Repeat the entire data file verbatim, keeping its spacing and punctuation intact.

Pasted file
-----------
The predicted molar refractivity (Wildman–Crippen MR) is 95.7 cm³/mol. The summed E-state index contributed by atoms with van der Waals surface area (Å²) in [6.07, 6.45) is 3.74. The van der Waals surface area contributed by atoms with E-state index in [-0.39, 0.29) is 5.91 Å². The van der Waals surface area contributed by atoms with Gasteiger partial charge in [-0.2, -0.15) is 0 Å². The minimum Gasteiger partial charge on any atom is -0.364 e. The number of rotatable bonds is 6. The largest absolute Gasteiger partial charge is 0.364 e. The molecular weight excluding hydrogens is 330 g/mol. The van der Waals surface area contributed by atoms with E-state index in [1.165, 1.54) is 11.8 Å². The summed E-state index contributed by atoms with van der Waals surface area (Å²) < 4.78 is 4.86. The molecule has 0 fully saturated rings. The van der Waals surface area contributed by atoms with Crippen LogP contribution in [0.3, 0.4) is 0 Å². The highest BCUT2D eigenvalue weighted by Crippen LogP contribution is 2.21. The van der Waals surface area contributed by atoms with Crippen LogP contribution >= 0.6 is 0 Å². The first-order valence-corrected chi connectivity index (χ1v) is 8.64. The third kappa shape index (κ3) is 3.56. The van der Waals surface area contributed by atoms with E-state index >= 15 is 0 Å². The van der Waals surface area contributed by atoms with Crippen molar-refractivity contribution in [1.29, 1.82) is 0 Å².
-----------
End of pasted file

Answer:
The predicted molar refractivity (Wildman–Crippen MR) is 95.7 cm³/mol. The summed E-state index contributed by atoms with van der Waals surface area (Å²) in [6.07, 6.45) is 3.74. The van der Waals surface area contributed by atoms with E-state index in [-0.39, 0.29) is 5.91 Å². The van der Waals surface area contributed by atoms with Gasteiger partial charge in [-0.2, -0.15) is 0 Å². The minimum Gasteiger partial charge on any atom is -0.364 e. The number of rotatable bonds is 6. The largest absolute Gasteiger partial charge is 0.364 e. The molecular weight excluding hydrogens is 330 g/mol. The van der Waals surface area contributed by atoms with E-state index in [1.165, 1.54) is 11.8 Å². The summed E-state index contributed by atoms with van der Waals surface area (Å²) < 4.78 is 4.86. The molecule has 0 fully saturated rings. The van der Waals surface area contributed by atoms with Crippen LogP contribution in [0.3, 0.4) is 0 Å². The highest BCUT2D eigenvalue weighted by Crippen LogP contribution is 2.21. The van der Waals surface area contributed by atoms with Crippen LogP contribution >= 0.6 is 0 Å². The first-order valence-corrected chi connectivity index (χ1v) is 8.64. The third kappa shape index (κ3) is 3.56. The van der Waals surface area contributed by atoms with E-state index >= 15 is 0 Å². The van der Waals surface area contributed by atoms with Crippen molar-refractivity contribution in [1.29, 1.82) is 0 Å².